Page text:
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Growing Texas ACCESS Database Fueling Research Into Pediatric Cancer Genomics

pediatric cancer

NEW YORK – A group of researchers in Texas is compiling a large repository of genomic, clinical, demographic, and environmental data on children with cancer and their families to support larger, more in-depth studies of these diseases.

The database, called the Adolescent and Childhood Cancer Epidemiology and Susceptibility Service for Texas, or ACCESS, is being spearheaded by Michael Scheurer, professor of pediatric hematology and oncology at Baylor College of Medicine in Houston. ACCESS, which launched in 2016, received $4 million in grant funding last month from the Cancer Prevention and Research Institute of Texas, or CPRIT, to support continued enrollment and longer follow-up of patients within the database.

Scheurer's group is hoping that the infusion of funds will help grow ACCESS into an even richer resource for pediatric cancer research, which is often stymied by lack of data. ACCESS has enrolled about 1,600 families, or 3,000 individuals including patients and family members, since it began recruiting five years ago. The goal, Scheurer said, is to enroll 3,000 families and double the current size of the database.

Patients with any type of pediatric cancer can be enrolled in the database if they're receiving care at certain cancer centers in Texas, including Texas Children's Hospital, Children's Hospital of San Antonio, Vannie Cook Jr. Children's Cancer and Hematology Clinic, Texas Tech University Health Sciences Center, and Cook Children's Medical Center.

Now that the database has reached a critical mass of participants, researchers are beginning to pull from the data to conduct more focused studies.

"It's a core facility grant that supports the infrastructure to collect the data and the samples, and we have been very successful at getting additional [National Institutes of Health] funding leveraging ACCESS to then answer specific scientific questions," Scheurer said.

Researchers collect samples from patients and their families to conduct genetic sequencing, pull clinical data from medical records, and ask patients' parents to fill out questionnaires to understand more about their home environment. For instance, the questionnaire covers the patient's developmental milestones, family history of cancer, and potential exposures to pollution or other toxins based on where the family has lived.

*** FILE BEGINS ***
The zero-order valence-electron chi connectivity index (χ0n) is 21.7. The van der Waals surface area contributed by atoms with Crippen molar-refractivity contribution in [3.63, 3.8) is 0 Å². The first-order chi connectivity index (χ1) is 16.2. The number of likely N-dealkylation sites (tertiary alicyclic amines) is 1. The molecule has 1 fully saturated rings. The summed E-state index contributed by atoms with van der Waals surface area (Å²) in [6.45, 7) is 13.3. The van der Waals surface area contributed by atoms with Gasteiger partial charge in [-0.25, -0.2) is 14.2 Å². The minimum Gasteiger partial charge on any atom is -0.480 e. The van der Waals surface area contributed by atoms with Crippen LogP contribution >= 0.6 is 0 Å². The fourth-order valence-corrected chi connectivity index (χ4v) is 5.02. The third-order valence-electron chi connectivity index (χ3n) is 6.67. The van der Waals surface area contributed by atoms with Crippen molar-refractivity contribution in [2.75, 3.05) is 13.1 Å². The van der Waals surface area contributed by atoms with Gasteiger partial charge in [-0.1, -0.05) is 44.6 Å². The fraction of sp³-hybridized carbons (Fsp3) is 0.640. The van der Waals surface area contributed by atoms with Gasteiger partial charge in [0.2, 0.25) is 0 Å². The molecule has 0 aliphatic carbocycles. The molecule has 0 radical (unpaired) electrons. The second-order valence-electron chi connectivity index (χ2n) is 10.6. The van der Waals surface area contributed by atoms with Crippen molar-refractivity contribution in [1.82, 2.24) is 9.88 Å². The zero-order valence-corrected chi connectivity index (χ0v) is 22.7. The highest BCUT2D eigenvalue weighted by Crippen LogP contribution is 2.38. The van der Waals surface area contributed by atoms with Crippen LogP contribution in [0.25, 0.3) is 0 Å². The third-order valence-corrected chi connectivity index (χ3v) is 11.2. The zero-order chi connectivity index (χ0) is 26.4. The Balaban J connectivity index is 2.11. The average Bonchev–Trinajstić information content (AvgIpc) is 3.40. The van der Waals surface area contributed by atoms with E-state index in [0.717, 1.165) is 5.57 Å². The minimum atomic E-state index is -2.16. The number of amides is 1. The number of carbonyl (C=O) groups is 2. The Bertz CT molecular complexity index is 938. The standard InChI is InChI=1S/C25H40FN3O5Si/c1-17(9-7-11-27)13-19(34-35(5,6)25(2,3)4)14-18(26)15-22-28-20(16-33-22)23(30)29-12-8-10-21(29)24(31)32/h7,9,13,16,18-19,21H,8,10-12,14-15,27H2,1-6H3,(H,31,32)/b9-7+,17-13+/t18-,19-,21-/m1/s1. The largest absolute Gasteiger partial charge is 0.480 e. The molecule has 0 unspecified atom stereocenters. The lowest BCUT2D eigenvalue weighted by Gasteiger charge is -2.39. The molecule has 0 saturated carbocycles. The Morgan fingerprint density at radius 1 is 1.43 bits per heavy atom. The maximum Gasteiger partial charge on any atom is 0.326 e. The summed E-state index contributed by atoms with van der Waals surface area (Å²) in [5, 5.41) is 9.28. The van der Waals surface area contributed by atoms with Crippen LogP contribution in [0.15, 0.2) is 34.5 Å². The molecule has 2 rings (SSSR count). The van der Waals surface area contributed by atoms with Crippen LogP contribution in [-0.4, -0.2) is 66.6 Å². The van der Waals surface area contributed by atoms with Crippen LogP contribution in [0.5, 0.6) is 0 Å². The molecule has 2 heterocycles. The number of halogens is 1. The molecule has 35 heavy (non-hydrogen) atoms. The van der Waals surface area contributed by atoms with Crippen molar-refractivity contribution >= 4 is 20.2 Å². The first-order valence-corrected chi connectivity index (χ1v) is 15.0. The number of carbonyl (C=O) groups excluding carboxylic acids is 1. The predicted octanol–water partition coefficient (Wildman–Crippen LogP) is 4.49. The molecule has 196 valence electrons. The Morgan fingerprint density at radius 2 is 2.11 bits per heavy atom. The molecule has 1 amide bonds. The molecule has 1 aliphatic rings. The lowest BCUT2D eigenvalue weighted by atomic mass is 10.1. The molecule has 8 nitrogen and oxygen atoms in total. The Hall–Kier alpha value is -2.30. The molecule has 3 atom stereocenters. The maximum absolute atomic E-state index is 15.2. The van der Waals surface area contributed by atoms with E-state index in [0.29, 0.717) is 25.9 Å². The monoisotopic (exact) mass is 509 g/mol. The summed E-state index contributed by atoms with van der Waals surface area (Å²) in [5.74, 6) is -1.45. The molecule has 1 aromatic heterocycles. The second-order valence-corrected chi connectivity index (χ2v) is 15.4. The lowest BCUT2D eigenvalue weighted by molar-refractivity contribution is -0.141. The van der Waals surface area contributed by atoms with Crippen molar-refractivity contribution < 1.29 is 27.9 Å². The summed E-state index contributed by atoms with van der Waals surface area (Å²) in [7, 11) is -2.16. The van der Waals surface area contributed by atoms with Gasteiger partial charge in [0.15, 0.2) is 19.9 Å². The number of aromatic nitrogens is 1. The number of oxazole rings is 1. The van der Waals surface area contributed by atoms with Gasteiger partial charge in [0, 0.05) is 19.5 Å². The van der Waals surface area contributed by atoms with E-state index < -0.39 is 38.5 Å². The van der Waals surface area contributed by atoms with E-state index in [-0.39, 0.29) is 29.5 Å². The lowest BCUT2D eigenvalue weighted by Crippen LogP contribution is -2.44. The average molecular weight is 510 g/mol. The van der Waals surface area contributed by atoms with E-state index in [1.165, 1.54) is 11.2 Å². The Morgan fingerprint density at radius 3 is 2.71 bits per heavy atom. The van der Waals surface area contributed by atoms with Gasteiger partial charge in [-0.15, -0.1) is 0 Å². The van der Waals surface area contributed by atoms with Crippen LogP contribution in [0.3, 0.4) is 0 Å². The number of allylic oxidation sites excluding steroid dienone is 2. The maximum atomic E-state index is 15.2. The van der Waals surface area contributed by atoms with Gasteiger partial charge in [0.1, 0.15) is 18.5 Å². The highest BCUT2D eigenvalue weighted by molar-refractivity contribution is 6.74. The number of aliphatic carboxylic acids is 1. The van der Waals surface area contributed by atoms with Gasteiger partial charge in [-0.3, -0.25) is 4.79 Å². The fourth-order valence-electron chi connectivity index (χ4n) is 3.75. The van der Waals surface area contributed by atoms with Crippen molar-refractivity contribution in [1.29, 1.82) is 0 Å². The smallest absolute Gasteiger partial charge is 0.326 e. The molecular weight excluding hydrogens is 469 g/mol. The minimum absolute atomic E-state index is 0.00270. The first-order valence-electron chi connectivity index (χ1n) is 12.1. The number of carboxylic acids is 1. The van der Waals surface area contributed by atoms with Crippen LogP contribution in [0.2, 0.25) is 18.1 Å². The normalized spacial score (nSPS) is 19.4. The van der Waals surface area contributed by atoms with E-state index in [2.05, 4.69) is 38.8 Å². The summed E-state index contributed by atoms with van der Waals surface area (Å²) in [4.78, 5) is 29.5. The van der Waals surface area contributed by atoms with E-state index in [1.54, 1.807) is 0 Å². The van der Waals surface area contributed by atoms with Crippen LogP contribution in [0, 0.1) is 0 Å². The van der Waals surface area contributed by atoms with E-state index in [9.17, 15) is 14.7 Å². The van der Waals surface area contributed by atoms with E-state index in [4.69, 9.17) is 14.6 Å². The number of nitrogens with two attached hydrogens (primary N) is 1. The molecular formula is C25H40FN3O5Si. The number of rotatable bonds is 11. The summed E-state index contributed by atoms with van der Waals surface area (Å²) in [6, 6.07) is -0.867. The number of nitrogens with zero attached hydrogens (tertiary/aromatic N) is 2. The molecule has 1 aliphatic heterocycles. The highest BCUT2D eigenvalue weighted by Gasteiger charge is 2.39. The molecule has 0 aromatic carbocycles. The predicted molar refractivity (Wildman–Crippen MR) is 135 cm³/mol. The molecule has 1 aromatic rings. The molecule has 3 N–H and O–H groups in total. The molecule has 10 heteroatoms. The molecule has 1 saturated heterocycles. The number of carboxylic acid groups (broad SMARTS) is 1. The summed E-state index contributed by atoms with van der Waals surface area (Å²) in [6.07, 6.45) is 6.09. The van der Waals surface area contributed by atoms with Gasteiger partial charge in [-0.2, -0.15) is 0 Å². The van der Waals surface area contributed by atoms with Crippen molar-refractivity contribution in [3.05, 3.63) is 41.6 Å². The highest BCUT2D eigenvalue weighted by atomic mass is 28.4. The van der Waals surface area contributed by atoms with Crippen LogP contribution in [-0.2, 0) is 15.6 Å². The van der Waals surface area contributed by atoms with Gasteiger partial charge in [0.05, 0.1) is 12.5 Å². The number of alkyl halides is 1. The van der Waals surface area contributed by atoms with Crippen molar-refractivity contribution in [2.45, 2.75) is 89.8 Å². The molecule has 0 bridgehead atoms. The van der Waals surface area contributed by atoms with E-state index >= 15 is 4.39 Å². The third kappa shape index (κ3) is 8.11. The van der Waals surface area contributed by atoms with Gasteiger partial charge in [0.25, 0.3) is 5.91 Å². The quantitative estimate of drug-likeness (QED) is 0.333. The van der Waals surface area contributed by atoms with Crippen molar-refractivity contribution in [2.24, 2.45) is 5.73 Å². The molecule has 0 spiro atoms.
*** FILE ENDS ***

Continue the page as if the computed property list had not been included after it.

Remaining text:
The researchers collect information on the therapies patients received, their outcomes, and long-term clinical data during annual visits after patients achieve remission. Molecular analysis on the samples collected from patients and families enable researchers to find associations between the clinical and genomic data. For example, researchers collect patients' blood samples at several points during treatment to track proteomic or metabolic changes. They also conduct genomic analysis to improve understanding of patients' genomic risk for childhood cancers, treatment outcomes, or long-term prognosis, according to Scheurer.

Since its launch in 2016, ACCESS has received $10 million in funding from CPRIT. The latest funding will allow Scheurer's group to follow ACCESS participants for another five years and gather more data on long-term outcomes. They hope to identify which genomic, clinical, or environmental factors are associated with better or worse long-term survival and treatment outcomes.

Scheurer says researchers around the US have started tapping into this resource, with several studies ongoing at Baylor using ACCESS data. This research includes a study looking at genetic mutations and other risk factors associated with rhabdomyosarcoma, another trial on toxicities that children being treated for acute lymphoblastic leukemia experience, and a study exploring genetic and molecular predictors of adverse outcomes among Hispanic children diagnosed with leukemia.